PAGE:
While the auditorium was modernized in the 1961 renovation, the stage house was not.  It remains quite small with a rickety elevator serving the 5 floors of dressing rooms.  It's so small, in fact, that some of our props and costumes actually were stored in the auditorium - an adventurous patron could have gotten a sneak peak!

One of the chandeliers from the balcony level - doesn't it just scream "atomic age"?

I thoroughly enjoyed the contrast of the Fisher Building and the theatre it contained.  Both spoke volumes about the time and place in which they were created.  The Fisher brothers built the place with the new wealth of the automotive industry in the age of mechanization.  The Nederlanders updated the theatre with more automotive dollars; this time from the tickets of those building Thunderbirds on the still awesome assembly lines.  Today, both the theatre and the building remain gems amidst the down-at-the-heels city blocks that surround them as the power of Michigan's automotive industry wanes.  But, like all of Detroit, there's a lot of history and beauty awaiting those who explore.


Tuesday, February 10, 2009

The Auditorium Theatre - Chicago, IL

Spamalot has given me occasion to be in some absolutely beautiful theatres all across North America.  Several of those theatres combine aesthetic beauty with a powerful sense of history.  None of those theatres, however, have both of those elements in anything near the combination that the Auditorium Theatre in Chicago does.

The Auditorium is in Chicago's South Loop Neighborhood.  It's well south of the city's theatre district, but borders Grant Park (overlooking Buckingham Fountain), Michigan Avenue and the Lakeshore.  Today, the Auditorium Building is home to the majority of classes for Roosevelt University (motto: "Dedicated to the enlightenment of the human spirit.") and that would probably please the building's architects and planners as it was built as a great social experiment.  The Chicago Auditorium Association was chartered in 1886 by a Chicago businessman, Ferdinand Peck.  The Peck family was made wealthy in the real estate business and Ferdinand was deeply civic minded.  Shortly after the Haymarket Riots, he founded the Auditorium Society with the twin goals of building a great opera house for Chicago and making that magnificent building accessible to all the people of the city.  He felt that opening the doors to the whole of the city would help calm the tensions - immigrants would be civilized by art and comforted by seeing productions of great works in their native languages.  To that end, Peck engaged Dankmar Adler and Louis Sullivan to build the Auditorium Building.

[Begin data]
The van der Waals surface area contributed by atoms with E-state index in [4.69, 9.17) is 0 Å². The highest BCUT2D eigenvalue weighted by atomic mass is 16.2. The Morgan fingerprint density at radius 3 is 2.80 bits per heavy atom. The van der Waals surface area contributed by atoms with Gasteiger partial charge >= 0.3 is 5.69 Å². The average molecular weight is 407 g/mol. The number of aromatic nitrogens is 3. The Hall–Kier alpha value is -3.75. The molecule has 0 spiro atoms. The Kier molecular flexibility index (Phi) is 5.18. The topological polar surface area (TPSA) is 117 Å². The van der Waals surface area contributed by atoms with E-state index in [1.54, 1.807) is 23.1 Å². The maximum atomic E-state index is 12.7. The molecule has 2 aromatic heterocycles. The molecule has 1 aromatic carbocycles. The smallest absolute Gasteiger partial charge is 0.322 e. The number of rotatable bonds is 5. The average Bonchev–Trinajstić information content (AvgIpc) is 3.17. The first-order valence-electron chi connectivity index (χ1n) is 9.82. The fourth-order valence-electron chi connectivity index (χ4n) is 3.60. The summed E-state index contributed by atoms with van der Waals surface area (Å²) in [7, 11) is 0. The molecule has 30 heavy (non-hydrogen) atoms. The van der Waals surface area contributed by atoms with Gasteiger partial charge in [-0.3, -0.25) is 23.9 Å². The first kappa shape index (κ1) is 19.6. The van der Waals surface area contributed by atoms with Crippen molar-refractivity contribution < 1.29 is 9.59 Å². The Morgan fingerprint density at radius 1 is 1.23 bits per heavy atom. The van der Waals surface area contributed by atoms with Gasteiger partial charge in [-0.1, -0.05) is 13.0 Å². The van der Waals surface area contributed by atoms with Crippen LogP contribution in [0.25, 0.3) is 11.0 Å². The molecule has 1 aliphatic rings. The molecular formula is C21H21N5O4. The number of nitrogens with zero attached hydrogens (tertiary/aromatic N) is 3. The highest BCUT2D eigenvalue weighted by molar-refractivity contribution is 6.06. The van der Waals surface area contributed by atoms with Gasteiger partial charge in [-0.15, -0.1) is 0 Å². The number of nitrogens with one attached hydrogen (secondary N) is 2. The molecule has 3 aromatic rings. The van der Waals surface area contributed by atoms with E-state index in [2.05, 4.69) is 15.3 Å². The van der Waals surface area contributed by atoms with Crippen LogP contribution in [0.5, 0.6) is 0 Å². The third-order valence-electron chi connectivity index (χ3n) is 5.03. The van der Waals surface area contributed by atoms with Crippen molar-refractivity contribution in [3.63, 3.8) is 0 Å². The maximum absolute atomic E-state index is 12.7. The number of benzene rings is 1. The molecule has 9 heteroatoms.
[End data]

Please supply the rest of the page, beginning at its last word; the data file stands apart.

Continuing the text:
Peck tasked Adler and Sullivan with creating an edifice with a world class opera and symphony hall as well as a hotel and office building.  The office building and hotel were to subsidize the auditorium and allow the building's managers to keep ticket prices affordable to the entire citizenry.  To that end, the Auditorium Building was designed with a 400 room hotel and 136 office suites.  When it opened in 1889, the building was the tallest in Chicago (at 18 stories) and the most massive in the world.

The Auditorium Building as seen from the west on Congress Parkway

The building is an engineering, architectural and acoustic marvel.  The Auditorium Building sits atop 100 feet of soft blue clay.  To allow for the construction of such a massive building, Adler, the building's engineer, designed a raft foundation composed of criss-crossed railroad ties, steel rails, concrete and pitch which distributes the weight of the building across the entire footprint of the building, rather than just the footprint of the walls.  Sullivan, the building's architect, set out to create the first entirely American building.  He rejected the then popular Beaux Arts style and attempted to create a new style for a city remaking itself after the Great Chicago Fire.  Sullivan would become the "father of modernism", the creator of the modern skyscraper and the founder of the "Chicago School of Architecture".  The Auditorium Building would be Sullivan's first major statement in a career of distinction.

Sullivan designed the building to echo the nearby Marshall Field Warehouse and to build upon that building's greatness.  The massive masonry walls of the Auditorium Building rise to 10 stories and then are crowned with a tower of an additional 8 stories.  Though Sullivan would later become a pioneer in the use of the steel framing that allowed for the creation of skyscrapers, the Auditorium's masonry walls are the load-bearing portion of the building.  The weight of 18 stories of granite have actually caused the foundation to settle nearly 3 feet.  The floors in the lobby slant noticeably downward toward the edges of the building, necessitating the installation of stairs up to street level.